The day after six people were wounded at a school bus stop in northeast Las Vegas, authorities used pepper spray on crowds of students at two Clark County high schools.
"Everyone was on heightened alert, even the students, because there had been so much media attention (on the schools)," said Clark County School Police Lt. Ken Young.
Their being on edge might have caused students to argue and fight, he said.
But Young doubted there was anything more connecting the fights at Foothill and Canyon Springs high schools with Tuesday's bus stop shootings that wounded four Mojave High School students.
"It's not abnormal for us to have a fight at a school," he said.
At Canyon Springs, two miles south of Mojave High, administrators had requested increased security after a group of Hispanic and black students got into an argument before school. During lunch, a crowd of students gathered to watch two students fight outside the school in North Las Vegas.
After police stopped the fight, the crowd became unruly, threatening officers and refusing to return to class, officials said.
North Las Vegas police, at the school to provide additional security, used pepper spay on the students after one tried to attack the principal from behind, said Mark Hoyt, spokesman for the Police Department.
Three students were arrested.
It was the first time in 31/2 years that pepper spray was used at Canyon Springs, Matthew said. "I think the officers who used pepper spray acted appropriately," he said.
Paramedics treated students affected by the spray.
School police also used pepper spray during a fight between students at Foothill High School in Henderson.
Principal Jeanne Donadio said two students began a fight in the cafeteria during lunch when hundreds of students were present.
The fight drew a crowd, blocking a police officer attempting to reach the fighting students, Donadio said.
The officer ordered the crowd to disperse twice, Donadio said. The officer then told students if they didn't move, he was going to use pepper spray.
One blast of pepper spray was shot into the air, Donadio said. The use of the spray was in accordance with school police procedures, she said.
It was the first time pepper spray was used at Foothill High School this year, Donadio said.
But some Foothill students had a different version of what happened. They said school police could have stopped the fight sooner, that officers never warned them that pepper spray was going to be used and that some students were sprayed in the face.
Loni Schoon, 14, who said she was trapped in the courtyard during the fight, claimed she vomited because of the spray and no one would help her.
She said she called her mom, who told her to call 911. When she attempted to make that call, a hall monitor yelled at her to hang up the phone and go back to class, she said.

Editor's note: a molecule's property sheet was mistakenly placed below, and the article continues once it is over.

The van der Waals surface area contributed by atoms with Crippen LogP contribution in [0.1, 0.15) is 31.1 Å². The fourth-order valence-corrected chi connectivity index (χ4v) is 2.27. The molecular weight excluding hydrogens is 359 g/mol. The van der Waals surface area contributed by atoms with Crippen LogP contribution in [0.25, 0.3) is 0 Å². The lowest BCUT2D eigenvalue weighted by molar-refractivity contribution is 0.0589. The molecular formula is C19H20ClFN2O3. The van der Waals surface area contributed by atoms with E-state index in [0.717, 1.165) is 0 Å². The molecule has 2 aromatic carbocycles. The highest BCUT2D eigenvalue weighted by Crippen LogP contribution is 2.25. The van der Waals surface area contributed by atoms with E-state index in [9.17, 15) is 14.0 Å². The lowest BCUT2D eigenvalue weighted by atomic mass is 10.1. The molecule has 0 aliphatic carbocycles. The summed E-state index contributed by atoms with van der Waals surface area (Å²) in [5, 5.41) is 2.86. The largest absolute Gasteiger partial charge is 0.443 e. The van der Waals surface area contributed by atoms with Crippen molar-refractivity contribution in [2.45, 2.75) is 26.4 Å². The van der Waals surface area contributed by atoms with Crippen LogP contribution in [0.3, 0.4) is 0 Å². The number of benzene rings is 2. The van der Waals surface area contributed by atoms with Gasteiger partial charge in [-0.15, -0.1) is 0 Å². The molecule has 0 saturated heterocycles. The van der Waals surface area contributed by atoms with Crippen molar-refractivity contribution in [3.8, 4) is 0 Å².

Schoon missed school Wednesday because she was traumatized by the event. "It made me feel like we were not safe anywhere, not even at school."
There were hundreds of students who were sprayed and couldn't get treatment for the burning sensation on their skin and eyes, said freshman Kiley Roundy, 14. "All they did was tell us to shut up and move on."
At least 26 students affected by the spray were treated by the school nurse, Donadio said. If students required additional medical attention parents were called, she added.
Freshman Ivan Garcia, 14, who acknowledged he was watching the fight, said he was pepper-sprayed in the face as he tried to move away from the altercation. The nurse let Garcia use a sink to wash his face, he said.
Five parents called school administrators about the use of pepper spay, Donadio said.
Dani Gutierrez said the school wouldn't return her calls so she wrote a letter to administrators. The mother believes the students were assaulted and that administrators and school police acted inappropriately.
"I want to see justice," Gutierrez. "I want someone held accountable for the assault that happened not just to my kid, but everyone at the school."
Though uncommon, Young said there is always the possibility of pepper spay being used any time a crowd of students becomes unruly or blocks access in an emergency.
There are no specific rules on the use of pepper spray, Young said. Officers use their discretion. Each incident of force, including the use of pepper spray, is recorded by school police, he said.
"Parents need to remind kids to go the opposite way of a fight, they only add to the problem," he said.
Review-Journal writer Lisa Kim Bach contributed to this report. Contact reporter Beth Walton at bwalton@reviewjournal. com or (702) 383-0279.